A single course of radiation treatment could relieve the symptoms of a spinal cord compression and maintain mobility as effectively as a multifractional course of radiotherapy (RT) in patients with advanced cancer, according to the results of a large phase III trial.
Peter Hoskin, MD
A single course of radiation treatment could relieve the symptoms of a spinal cord compression and maintain mobility as effectively as a multifractional course of radiotherapy (RT) in patients with advanced cancer, according to the results of a large phase III trial.1
At 8 weeks, 69.5% of patients who received single-dose 8 GY radiation therapy and 73.3% of those who received a total of 20 Gy over 5 daily treatments could walk normally or with a cane, said the lead author of the SCORAD III study, Peter Hoskin, MD, FCRP, FRCR, an oncologist at the Mount Vernon Cancer Centre in Middlesex, United Kingdom.
Hoskin discussed results during a press conference June 2 at the 2017 ASCO Annual Meeting, in Chicago. He called the difference in the percentage of patients who could walk “statistically nonsignificant.”
“A single dose of 8 Gy is as effective as 20 Gy in 5 fractions for a range of clinically relevant endpoints, in particular ambulatory status, both at 8 weeks and, indeed, at all time points between 1 week and 8 weeks,” he said. “A single dose of radiotherapy, in our minds, is now recommended in this setting and has major advantages for these patients. The important thing to realize, being that these patients have a very short survivalmedian survival in this study was only 13 weeks—a single dose has enormous advantages in those patients with very short survival times.”
When metastatic cancer spreads to the bones, tumors in the spine can put pressure on the spinal canal, resulting in back pain, numbness, tingling, and difficulty walking. An estimated two-thirds of patients with cancer will develop bone metastases, with breast, prostate, and lung cancers responsible for more than 80% of cases of metastatic bone disease.1,2The spine is the most common site for bone metastasis, and 10% of all patients with cancer will develop metastatic spinal cord compression.2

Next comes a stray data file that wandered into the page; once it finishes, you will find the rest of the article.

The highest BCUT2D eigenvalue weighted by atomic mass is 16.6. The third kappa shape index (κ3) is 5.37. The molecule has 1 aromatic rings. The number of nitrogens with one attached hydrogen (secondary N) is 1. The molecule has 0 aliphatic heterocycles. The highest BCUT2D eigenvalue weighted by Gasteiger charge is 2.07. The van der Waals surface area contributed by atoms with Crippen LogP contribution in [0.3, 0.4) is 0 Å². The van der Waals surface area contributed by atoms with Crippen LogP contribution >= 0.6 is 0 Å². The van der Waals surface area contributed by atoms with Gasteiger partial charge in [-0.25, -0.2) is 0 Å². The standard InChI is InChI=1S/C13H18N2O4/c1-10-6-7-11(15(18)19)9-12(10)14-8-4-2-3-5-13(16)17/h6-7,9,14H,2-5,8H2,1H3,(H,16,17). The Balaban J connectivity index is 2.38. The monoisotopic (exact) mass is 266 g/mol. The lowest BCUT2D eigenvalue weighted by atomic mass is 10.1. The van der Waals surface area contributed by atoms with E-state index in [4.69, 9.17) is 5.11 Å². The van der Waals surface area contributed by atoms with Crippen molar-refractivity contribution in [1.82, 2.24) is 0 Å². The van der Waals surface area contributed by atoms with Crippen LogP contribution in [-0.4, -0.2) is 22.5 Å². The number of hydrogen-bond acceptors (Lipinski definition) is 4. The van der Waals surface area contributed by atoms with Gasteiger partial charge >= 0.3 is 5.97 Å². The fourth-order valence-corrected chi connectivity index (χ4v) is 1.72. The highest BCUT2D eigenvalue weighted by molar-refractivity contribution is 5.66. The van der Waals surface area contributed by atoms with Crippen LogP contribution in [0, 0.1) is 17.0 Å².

There was no significant difference in median overall survival (OS) between the study arms: 12.4 weeks with a single dose vs. 13.7 weeks with five doses (hazard ratio [HR], 1.02; 95% CI, 0.86-1.21; P = 0.81). The proportion of patients who experienced severe side effects was similar in the two groups (20.6% vs 20.4%), but mild side effects were less common in the 8 Gy arm (51% vs 56.9%).
Daniel E. Spratt, MD, assistant professor of radiation oncology and director of the University of Michigan Spine Oncology Program at the University of Michigan Comprehensive Cancer Center, agreed to review the data for OncLive. Spratt said that although the study was not powered to determine whether the 1.5-week survival advantage favoring the 20 Gy treatment was statistically significant, that extra time could be huge for a patient nearing the end of life.
“The extra 4 treatments at less than 30 minutes a treatment, 2 hours total, may be worth an extra 10 days of life to some patients when they are only living 60 days,” he said. “Patients who develop spinal cord compression can have life expectancies >1 year, and 8 Gy x 1 has been shown in a prior TROG trial to have very poor durable local control of approximately 2-3 months.”
From February 2008 to April 2016, 688 patients with metastatic prostate (44%), lung (18%), breast (11%), and gastrointestinal cancers (11%) enrolled at centers in the UK and Australia. Median age was 70 years, and 73% of patients were male. The researchers randomly assigned patients to receive external beam spinal canal radiation therapy either as a single dose at 8 Gy (n = 345) or a total of 20 Gy split in 5 doses over 5 days (n = 343).
The primary endpoint was ambulatory status (AS), measured on a four-point scale: 1: Able to walk normally 2: Able to walk with an aid such as a cane or walker 3: Has difficulty walking even with walking aids 4: Dependent on a wheelchair
Two-thirds of patients were at status 1 or 2 at baseline. To be considered non-inferior, the 8 GY dose needed to rank within 11% of the effectiveness of the longer treatment course when comparing the proportion of patients with AS 1 or 2 at 8 weeks, whether maintained from baseline or improved from 3-4 status.
Joshua E. Meyer, MD, associate professor of radiation oncology at Fox Chase Cancer Center, also reviewed the results. He said it is difficult to know how generalizable these results might be because of the short study period.
“The majority of these patients were ambulatory on some level when they were treated, so while patients with more substantial deficits were included, they were in the minority,” he said. “It’s difficult to extrapolate from this to the most severely impacted patients.”
“It’s a very useful study, but there are limitations in the interpretation and I think that 8-week time point is the biggest limitation,” Meyer added. “This is important research. It is moving the field forward to be more patient-centered and doing things more efficiently, which is good not just for the health system but also for the patient being treated.”